Dr Lisa RileySenior Lecturer
Department of Community and HealthLisa.Riley@winchester.ac.uk
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I am an animal welfare scientist and primatologist specialising in zoo welfare assessment and the interplay between cognition, environmental enrichment, welfare and conservations. I joined the Centre for Animal Welfare in Sept. 2018.
I have over seven years’ experience lecturing and managing programmes in animal welfare, zoo biology and science, and am a Fellow of the Higher Education Academy. I also work as a welfare consultant, most notably I have helped organisations create campaigns to raise awareness of the pet primate industry in the UK and the need for prohibition or regulation. For more information, visit the Welfare 4 Wildlife campaign run by Monkey World Ape Rescue Centre.
Prior to lecturing, I was a Senior Scientist at the RSPCA, where I instigated a primate rehoming scheme to rescue traumatised pet primates and provide them with safe, specialised care and an opportunity to experience good welfare, trust and good health. I have worked on other projects including the welfare of animals in travelling circuses, animals in tourism, zoo animal welfare and the welfare of other exotic mammals kept as pets.
My approach to animal welfare is one of inclusivity. I value a collaborative approach and maintain strong links with industry: I am the Coordinator of the Research Engagement Subgroup, Research Committee, British and Irish Association of Zoos and Aquariums (BIAZA) and coordinate abstract review/programme development for the annual BIAZA research conference.
Areas of expertise
- Chimpanzee cognition and social learning
- Aye aye welfare and breeding success
- Quality of life concept of animal welfare and use of qualitative behaviour assessments
- Aetiology of abnormal behaviour in zoo animals
- Cognitive enrichment
- Zoo research and welfare assessment
Lang, G.P.S.A., Rose, P. E., Nash, S. M., and Riley, L. M. (accepted). The nocturnal activity of a commonly housed rodent: How African pygmy dormice (Graphiurus murinus) respond to an enriched environment. Journal of Veterinary Behavior.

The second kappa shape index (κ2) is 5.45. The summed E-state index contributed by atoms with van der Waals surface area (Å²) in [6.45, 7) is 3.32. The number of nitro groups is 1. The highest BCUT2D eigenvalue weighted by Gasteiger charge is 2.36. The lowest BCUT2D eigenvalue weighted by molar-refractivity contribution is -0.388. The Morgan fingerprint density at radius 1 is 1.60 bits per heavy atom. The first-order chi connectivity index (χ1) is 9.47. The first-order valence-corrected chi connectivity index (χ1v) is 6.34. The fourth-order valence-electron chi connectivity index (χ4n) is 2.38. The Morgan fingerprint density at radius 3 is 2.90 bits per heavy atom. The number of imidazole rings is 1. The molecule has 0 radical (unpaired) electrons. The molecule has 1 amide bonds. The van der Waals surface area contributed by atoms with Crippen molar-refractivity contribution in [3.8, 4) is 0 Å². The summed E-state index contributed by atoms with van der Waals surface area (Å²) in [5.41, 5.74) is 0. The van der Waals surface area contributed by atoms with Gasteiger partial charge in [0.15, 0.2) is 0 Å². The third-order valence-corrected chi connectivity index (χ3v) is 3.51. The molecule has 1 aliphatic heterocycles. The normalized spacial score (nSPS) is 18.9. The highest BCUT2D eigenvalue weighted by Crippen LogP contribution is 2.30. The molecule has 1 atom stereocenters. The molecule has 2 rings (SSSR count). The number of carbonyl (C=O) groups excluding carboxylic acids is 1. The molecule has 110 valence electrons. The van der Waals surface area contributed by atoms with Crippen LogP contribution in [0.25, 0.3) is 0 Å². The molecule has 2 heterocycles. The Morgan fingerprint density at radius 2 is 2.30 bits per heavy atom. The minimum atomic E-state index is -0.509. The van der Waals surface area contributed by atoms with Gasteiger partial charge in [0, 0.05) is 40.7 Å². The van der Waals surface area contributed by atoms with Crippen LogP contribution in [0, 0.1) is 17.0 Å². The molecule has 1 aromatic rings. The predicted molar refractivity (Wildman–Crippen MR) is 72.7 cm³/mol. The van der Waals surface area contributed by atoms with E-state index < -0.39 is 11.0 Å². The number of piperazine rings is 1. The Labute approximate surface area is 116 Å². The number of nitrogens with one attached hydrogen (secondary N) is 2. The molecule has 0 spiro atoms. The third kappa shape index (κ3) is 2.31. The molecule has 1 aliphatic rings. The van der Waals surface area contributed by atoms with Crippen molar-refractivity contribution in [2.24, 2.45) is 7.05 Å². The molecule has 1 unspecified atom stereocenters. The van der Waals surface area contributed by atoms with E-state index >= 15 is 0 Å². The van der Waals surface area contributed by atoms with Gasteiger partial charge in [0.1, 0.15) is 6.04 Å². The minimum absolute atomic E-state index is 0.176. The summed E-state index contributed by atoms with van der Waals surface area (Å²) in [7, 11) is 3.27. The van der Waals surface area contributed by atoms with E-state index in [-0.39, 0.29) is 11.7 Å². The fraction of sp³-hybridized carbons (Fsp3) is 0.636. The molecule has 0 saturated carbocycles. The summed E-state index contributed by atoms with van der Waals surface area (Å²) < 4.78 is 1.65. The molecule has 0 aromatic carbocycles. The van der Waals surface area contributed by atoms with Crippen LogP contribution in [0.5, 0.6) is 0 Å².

Shaw, N. and Riley, L. M. (2020). Domestic dogs respond correctly to verbal cues issued by an artificial agent. Applied Animal Behaviour Science, 224, https://doi.org/10.1016/j.applanim.2020.104940
Riley, L. M. and Rose, P. E. (2020). Concepts, applications, uses and evaluation of environmental enrichment: Perceptions of zoo professionals. Journal of Zoo and Aquarium Research, 8(1), 18-28.
Riley. L. M. (2019). Qualitative Behavioural Assessment and potential uses in veterinary practice. International Animal Health Journal, 6(4), 16-19.
Rose, P. E. and Riley, L. M. (2919). The use of Qualitative Behavioural Assessment to zoo welfare measurement and animal husbandry change. Journal of Zoo and Aquarium Research, 7(4), 150-161.
Hammerton, R., Hunt, K. A., & Riley, L. M. (2019). An Investigation into keeper opinions of great ape diets and abnormal behaviour. Journal of Zoo and Aquarium Research, 7(4), 170-178.
Rose, P. E., Brereton, J. E., Rowden, L. J., de Figueiredo, R. L., and Riley, L. M. (2019). What’s new from the zoo? An analysis of ten years of zoo-themed research output. Palgrave Communications, 5(1), 1-10.
Riley, L. M. (2018). Conserving behaviour with cognitive enrichment: A new frontier for zoo conservation biology. In M. Berger and S. Corbett (Eds), Zoo Animals: Husbandry, Welfare and Public Interactions. New York: Nova Science Publishers, Inc.
Rose, P. E., Hunt, K. A., and Riley, L.M. (2018). Animals in an online world: An evaluation of how zoological collections use social media. Journal of Zoo and Aquarium Research, 6(2): 57 - 62.
Rose, P. E., Nash, S. M. and Riley, L. M. (2017). Moving forward with zoo welfare assessment: A response to Cooke (2017). Journal of Veterinary Behavior, 22, 75-77.
Rose, P. E., Nash, S. M. and Riley, L. M. (2017). To pace or not to pace? A critical review of what Abnormal Repetitive Behaviour tells us about zoo animal management. Journal of Veterinary Behavior, 20: 11-21.
Riley, L. M. (2012). Exotics Pledge: Project and Funding Brief. RSPCA document.
Riley, L. M. (2012). Pet Primates. RSPCA Brief for Government and associated press.
Riley, L. M. (2011). Enrichment report for MONA Foundation, Girona, Spain.Staff Directory